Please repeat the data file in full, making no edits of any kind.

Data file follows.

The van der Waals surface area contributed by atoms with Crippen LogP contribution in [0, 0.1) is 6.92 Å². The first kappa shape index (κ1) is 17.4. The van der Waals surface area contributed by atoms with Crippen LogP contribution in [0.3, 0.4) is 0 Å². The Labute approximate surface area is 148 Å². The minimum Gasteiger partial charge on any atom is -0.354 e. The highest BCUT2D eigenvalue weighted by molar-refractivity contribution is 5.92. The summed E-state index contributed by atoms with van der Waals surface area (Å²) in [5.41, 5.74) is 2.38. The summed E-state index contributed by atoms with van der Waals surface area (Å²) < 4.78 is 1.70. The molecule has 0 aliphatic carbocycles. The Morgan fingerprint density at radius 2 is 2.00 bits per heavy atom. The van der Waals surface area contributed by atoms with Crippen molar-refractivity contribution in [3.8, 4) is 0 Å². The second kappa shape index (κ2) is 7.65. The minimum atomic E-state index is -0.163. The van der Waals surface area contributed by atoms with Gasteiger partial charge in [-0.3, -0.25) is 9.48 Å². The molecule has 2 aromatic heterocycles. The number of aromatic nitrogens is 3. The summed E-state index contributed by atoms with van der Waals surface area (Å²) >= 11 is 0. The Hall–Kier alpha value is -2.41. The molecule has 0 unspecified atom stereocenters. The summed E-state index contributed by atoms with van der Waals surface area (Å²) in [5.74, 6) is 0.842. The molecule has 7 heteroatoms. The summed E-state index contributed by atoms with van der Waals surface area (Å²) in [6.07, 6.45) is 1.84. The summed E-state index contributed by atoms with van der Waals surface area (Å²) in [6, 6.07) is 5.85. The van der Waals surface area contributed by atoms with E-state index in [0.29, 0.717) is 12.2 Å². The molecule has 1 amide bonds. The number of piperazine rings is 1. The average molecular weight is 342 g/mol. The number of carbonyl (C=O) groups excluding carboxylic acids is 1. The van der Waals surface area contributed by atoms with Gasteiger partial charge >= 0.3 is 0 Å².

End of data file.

The van der Waals surface area contributed by atoms with Crippen LogP contribution in [0, 0.1) is 6.92 Å². The first kappa shape index (κ1) is 17.4. The van der Waals surface area contributed by atoms with Crippen LogP contribution in [0.3, 0.4) is 0 Å². The Labute approximate surface area is 148 Å². The minimum Gasteiger partial charge on any atom is -0.354 e. The highest BCUT2D eigenvalue weighted by molar-refractivity contribution is 5.92. The summed E-state index contributed by atoms with van der Waals surface area (Å²) in [5.41, 5.74) is 2.38. The summed E-state index contributed by atoms with van der Waals surface area (Å²) < 4.78 is 1.70. The molecule has 0 aliphatic carbocycles. The Morgan fingerprint density at radius 2 is 2.00 bits per heavy atom. The van der Waals surface area contributed by atoms with Crippen molar-refractivity contribution in [3.8, 4) is 0 Å². The second kappa shape index (κ2) is 7.65. The minimum atomic E-state index is -0.163. The van der Waals surface area contributed by atoms with Gasteiger partial charge in [-0.3, -0.25) is 9.48 Å². The molecule has 2 aromatic heterocycles. The number of aromatic nitrogens is 3. The summed E-state index contributed by atoms with van der Waals surface area (Å²) >= 11 is 0. The Hall–Kier alpha value is -2.41. The molecule has 0 unspecified atom stereocenters. The summed E-state index contributed by atoms with van der Waals surface area (Å²) in [5.74, 6) is 0.842. The molecule has 7 heteroatoms. The summed E-state index contributed by atoms with van der Waals surface area (Å²) in [6.07, 6.45) is 1.84. The summed E-state index contributed by atoms with van der Waals surface area (Å²) in [6, 6.07) is 5.85. The van der Waals surface area contributed by atoms with E-state index in [0.29, 0.717) is 12.2 Å². The molecule has 1 amide bonds. The number of piperazine rings is 1. The average molecular weight is 342 g/mol. The number of carbonyl (C=O) groups excluding carboxylic acids is 1. The van der Waals surface area contributed by atoms with Gasteiger partial charge >= 0.3 is 0 Å².